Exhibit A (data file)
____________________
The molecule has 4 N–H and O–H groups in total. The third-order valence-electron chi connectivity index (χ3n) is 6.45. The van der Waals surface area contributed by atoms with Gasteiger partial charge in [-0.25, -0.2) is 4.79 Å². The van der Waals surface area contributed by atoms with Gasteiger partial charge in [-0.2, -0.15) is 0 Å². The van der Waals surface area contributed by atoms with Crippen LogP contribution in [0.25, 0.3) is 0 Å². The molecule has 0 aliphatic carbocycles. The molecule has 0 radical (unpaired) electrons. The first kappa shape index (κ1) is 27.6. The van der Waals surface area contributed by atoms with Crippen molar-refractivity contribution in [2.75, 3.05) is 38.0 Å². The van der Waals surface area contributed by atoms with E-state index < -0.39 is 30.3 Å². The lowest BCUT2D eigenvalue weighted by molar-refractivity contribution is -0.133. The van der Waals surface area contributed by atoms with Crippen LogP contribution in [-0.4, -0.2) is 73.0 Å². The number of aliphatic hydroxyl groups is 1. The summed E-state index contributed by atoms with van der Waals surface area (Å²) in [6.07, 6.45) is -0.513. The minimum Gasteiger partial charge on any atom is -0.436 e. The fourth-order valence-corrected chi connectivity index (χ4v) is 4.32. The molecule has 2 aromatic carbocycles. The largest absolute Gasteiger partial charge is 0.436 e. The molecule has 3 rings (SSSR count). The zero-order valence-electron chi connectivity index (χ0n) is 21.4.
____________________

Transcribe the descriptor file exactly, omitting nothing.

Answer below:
The molecule has 4 N–H and O–H groups in total. The third-order valence-electron chi connectivity index (χ3n) is 6.45. The van der Waals surface area contributed by atoms with Gasteiger partial charge in [-0.25, -0.2) is 4.79 Å². The van der Waals surface area contributed by atoms with Gasteiger partial charge in [-0.2, -0.15) is 0 Å². The van der Waals surface area contributed by atoms with Crippen LogP contribution in [0.25, 0.3) is 0 Å². The molecule has 0 aliphatic carbocycles. The molecule has 0 radical (unpaired) electrons. The first kappa shape index (κ1) is 27.6. The van der Waals surface area contributed by atoms with Crippen molar-refractivity contribution in [2.75, 3.05) is 38.0 Å². The van der Waals surface area contributed by atoms with E-state index < -0.39 is 30.3 Å². The lowest BCUT2D eigenvalue weighted by molar-refractivity contribution is -0.133. The van der Waals surface area contributed by atoms with Crippen LogP contribution in [-0.4, -0.2) is 73.0 Å². The number of aliphatic hydroxyl groups is 1. The summed E-state index contributed by atoms with van der Waals surface area (Å²) in [6.07, 6.45) is -0.513. The minimum Gasteiger partial charge on any atom is -0.436 e. The fourth-order valence-corrected chi connectivity index (χ4v) is 4.32. The molecule has 2 aromatic carbocycles. The largest absolute Gasteiger partial charge is 0.436 e. The molecule has 3 rings (SSSR count). The zero-order valence-electron chi connectivity index (χ0n) is 21.4.